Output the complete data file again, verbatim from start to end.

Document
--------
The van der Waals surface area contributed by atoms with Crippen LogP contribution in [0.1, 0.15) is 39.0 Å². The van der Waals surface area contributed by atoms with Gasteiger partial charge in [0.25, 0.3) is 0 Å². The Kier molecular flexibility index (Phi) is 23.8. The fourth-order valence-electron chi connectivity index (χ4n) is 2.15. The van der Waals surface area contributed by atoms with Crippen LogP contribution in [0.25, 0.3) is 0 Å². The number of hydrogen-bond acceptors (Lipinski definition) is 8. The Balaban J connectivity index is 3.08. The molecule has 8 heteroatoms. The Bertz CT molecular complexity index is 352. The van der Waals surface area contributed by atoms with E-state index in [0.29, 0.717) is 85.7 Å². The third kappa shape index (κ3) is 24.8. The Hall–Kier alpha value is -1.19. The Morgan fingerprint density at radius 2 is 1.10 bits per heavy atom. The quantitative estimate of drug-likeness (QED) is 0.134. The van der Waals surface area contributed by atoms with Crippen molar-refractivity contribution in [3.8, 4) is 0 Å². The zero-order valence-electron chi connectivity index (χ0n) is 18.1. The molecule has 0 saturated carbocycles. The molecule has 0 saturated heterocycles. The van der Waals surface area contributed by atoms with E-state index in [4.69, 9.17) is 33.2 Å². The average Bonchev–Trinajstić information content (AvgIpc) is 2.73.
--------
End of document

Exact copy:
The van der Waals surface area contributed by atoms with Crippen LogP contribution in [0.1, 0.15) is 39.0 Å². The van der Waals surface area contributed by atoms with Gasteiger partial charge in [0.25, 0.3) is 0 Å². The Kier molecular flexibility index (Phi) is 23.8. The fourth-order valence-electron chi connectivity index (χ4n) is 2.15. The van der Waals surface area contributed by atoms with Crippen LogP contribution in [0.25, 0.3) is 0 Å². The number of hydrogen-bond acceptors (Lipinski definition) is 8. The Balaban J connectivity index is 3.08. The molecule has 8 heteroatoms. The Bertz CT molecular complexity index is 352. The van der Waals surface area contributed by atoms with E-state index in [0.29, 0.717) is 85.7 Å². The third kappa shape index (κ3) is 24.8. The Hall–Kier alpha value is -1.19. The Morgan fingerprint density at radius 2 is 1.10 bits per heavy atom. The quantitative estimate of drug-likeness (QED) is 0.134. The van der Waals surface area contributed by atoms with Crippen molar-refractivity contribution in [3.8, 4) is 0 Å². The zero-order valence-electron chi connectivity index (χ0n) is 18.1. The molecule has 0 saturated carbocycles. The molecule has 0 saturated heterocycles. The van der Waals surface area contributed by atoms with E-state index in [4.69, 9.17) is 33.2 Å². The average Bonchev–Trinajstić information content (AvgIpc) is 2.73.